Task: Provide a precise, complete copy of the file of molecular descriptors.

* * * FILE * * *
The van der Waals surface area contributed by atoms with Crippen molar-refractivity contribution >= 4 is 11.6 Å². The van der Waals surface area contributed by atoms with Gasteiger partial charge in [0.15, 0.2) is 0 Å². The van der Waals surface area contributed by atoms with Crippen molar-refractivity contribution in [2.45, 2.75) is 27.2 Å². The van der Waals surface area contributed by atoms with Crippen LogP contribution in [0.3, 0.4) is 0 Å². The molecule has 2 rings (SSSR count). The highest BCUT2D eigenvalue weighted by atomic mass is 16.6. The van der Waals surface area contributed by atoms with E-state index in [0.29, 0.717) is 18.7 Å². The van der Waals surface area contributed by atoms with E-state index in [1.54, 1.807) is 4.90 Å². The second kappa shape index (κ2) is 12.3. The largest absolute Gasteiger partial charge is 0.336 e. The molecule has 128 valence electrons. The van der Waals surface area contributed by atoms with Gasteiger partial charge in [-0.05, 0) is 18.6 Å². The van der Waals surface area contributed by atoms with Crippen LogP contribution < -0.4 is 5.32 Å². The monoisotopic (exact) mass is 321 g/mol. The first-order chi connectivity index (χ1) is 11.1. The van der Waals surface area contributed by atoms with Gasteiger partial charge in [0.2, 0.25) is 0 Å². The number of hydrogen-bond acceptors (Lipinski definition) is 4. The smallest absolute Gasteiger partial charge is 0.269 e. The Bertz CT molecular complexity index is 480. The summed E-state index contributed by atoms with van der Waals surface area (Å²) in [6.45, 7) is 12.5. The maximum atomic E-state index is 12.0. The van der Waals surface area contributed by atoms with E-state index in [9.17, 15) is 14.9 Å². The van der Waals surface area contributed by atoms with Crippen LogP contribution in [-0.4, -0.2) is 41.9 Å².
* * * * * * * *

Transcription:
The van der Waals surface area contributed by atoms with Crippen molar-refractivity contribution >= 4 is 11.6 Å². The van der Waals surface area contributed by atoms with Gasteiger partial charge in [0.15, 0.2) is 0 Å². The van der Waals surface area contributed by atoms with Crippen molar-refractivity contribution in [2.45, 2.75) is 27.2 Å². The van der Waals surface area contributed by atoms with Crippen LogP contribution in [0.3, 0.4) is 0 Å². The molecule has 2 rings (SSSR count). The highest BCUT2D eigenvalue weighted by atomic mass is 16.6. The van der Waals surface area contributed by atoms with E-state index in [0.29, 0.717) is 18.7 Å². The van der Waals surface area contributed by atoms with E-state index in [1.54, 1.807) is 4.90 Å². The second kappa shape index (κ2) is 12.3. The largest absolute Gasteiger partial charge is 0.336 e. The molecule has 128 valence electrons. The van der Waals surface area contributed by atoms with Gasteiger partial charge in [-0.05, 0) is 18.6 Å². The van der Waals surface area contributed by atoms with Crippen LogP contribution < -0.4 is 5.32 Å². The monoisotopic (exact) mass is 321 g/mol. The first-order chi connectivity index (χ1) is 11.1. The van der Waals surface area contributed by atoms with Gasteiger partial charge in [0.2, 0.25) is 0 Å². The number of hydrogen-bond acceptors (Lipinski definition) is 4. The smallest absolute Gasteiger partial charge is 0.269 e. The Bertz CT molecular complexity index is 480. The summed E-state index contributed by atoms with van der Waals surface area (Å²) in [6.45, 7) is 12.5. The maximum atomic E-state index is 12.0. The van der Waals surface area contributed by atoms with E-state index in [9.17, 15) is 14.9 Å². The van der Waals surface area contributed by atoms with Crippen LogP contribution in [-0.4, -0.2) is 41.9 Å².